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The Food and Drug Administration (FDA) today published a guidance document that should help manufacturers develop diagnostic tests for the 2009 H1N1 influenza virus.
Although there are not any FDA-approved or cleared tests that diagnose this specific infection, during this pandemic, manufacturers can submit a request to the FDA for an Emergency Use Authorization (EUA). If granted, the EUA will allow the test to be used during the national public health emergency declared by Department of Health and Human Services Secretary Kathleen Sebelius in April. This guidance document outlines what information the FDA recommends that manufacturers include in these EUA requests.
The EUA authority allows the FDA to authorize use of unapproved or uncleared medical products or unapproved or uncleared uses of approved or cleared medical products following a declaration of emergency, when certain criteria are met. The authorization ends when the declaration of emergency is terminated or the authorization is revoked by the FDA.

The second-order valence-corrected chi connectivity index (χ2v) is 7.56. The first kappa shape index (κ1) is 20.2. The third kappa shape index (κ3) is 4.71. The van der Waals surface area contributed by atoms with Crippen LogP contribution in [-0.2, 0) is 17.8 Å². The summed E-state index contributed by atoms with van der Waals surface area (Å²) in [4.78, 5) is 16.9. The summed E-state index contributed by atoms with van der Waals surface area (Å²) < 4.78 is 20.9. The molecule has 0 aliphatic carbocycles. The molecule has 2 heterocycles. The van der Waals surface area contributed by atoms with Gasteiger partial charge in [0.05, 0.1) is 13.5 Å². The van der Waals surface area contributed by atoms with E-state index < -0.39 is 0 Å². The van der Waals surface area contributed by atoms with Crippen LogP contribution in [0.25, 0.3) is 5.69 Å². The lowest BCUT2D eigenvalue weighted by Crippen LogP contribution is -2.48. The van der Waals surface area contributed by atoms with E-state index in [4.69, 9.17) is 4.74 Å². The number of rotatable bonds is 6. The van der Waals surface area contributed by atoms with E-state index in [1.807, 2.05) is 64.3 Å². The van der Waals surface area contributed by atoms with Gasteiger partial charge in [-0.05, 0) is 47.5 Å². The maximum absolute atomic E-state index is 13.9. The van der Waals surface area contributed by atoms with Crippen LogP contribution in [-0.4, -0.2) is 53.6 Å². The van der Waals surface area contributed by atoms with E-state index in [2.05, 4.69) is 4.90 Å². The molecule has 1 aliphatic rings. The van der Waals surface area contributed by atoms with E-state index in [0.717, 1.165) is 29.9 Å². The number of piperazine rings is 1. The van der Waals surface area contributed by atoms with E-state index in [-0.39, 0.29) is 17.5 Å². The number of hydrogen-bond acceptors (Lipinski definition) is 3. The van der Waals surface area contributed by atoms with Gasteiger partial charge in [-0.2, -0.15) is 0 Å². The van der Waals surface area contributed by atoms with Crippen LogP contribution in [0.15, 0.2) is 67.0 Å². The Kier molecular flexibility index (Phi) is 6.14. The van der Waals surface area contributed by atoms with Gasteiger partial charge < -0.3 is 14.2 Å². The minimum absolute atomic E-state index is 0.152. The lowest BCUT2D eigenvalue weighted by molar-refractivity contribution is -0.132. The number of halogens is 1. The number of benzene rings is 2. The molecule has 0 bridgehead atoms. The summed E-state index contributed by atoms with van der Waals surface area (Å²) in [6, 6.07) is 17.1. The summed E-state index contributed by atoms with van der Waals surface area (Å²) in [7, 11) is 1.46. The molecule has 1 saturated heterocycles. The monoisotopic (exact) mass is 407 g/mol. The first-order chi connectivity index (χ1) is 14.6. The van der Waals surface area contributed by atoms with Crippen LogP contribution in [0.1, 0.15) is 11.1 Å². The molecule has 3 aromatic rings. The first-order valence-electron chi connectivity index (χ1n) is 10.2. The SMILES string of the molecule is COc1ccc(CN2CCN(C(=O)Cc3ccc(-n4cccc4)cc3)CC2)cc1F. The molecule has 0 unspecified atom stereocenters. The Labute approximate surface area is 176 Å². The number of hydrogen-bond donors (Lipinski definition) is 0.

The EUA authority is part of Project BioShield, which became law in July 2004.
While the FDA encourages manufacturers to submit appropriate premarket applications for these tests, the agency also recognizes that it may not be possible to generate complete clinical validation data that would normally be included in an application. However, this guidance outlines information the FDA recommends be included, and the FDA gives these requests thorough and careful review to protect the public health.
During this declared public health emergency, manufacturers of 2009 H1N1 influenza virus tests that are unable to submit a complete premarket notification may use the guidance to submit a request for an EUA.
The guidance document is part of the FDA’s ongoing efforts to provide public health authorities managing the pandemic with reliable and accessible diagnostic tests. The guidance is available online at http://www.fda.gov/downloads/MedicalDevices/DeviceRegulationandGuidance/GuidanceDocuments/UCM188679.pdf, and will remain in effect throughout the public health emergency.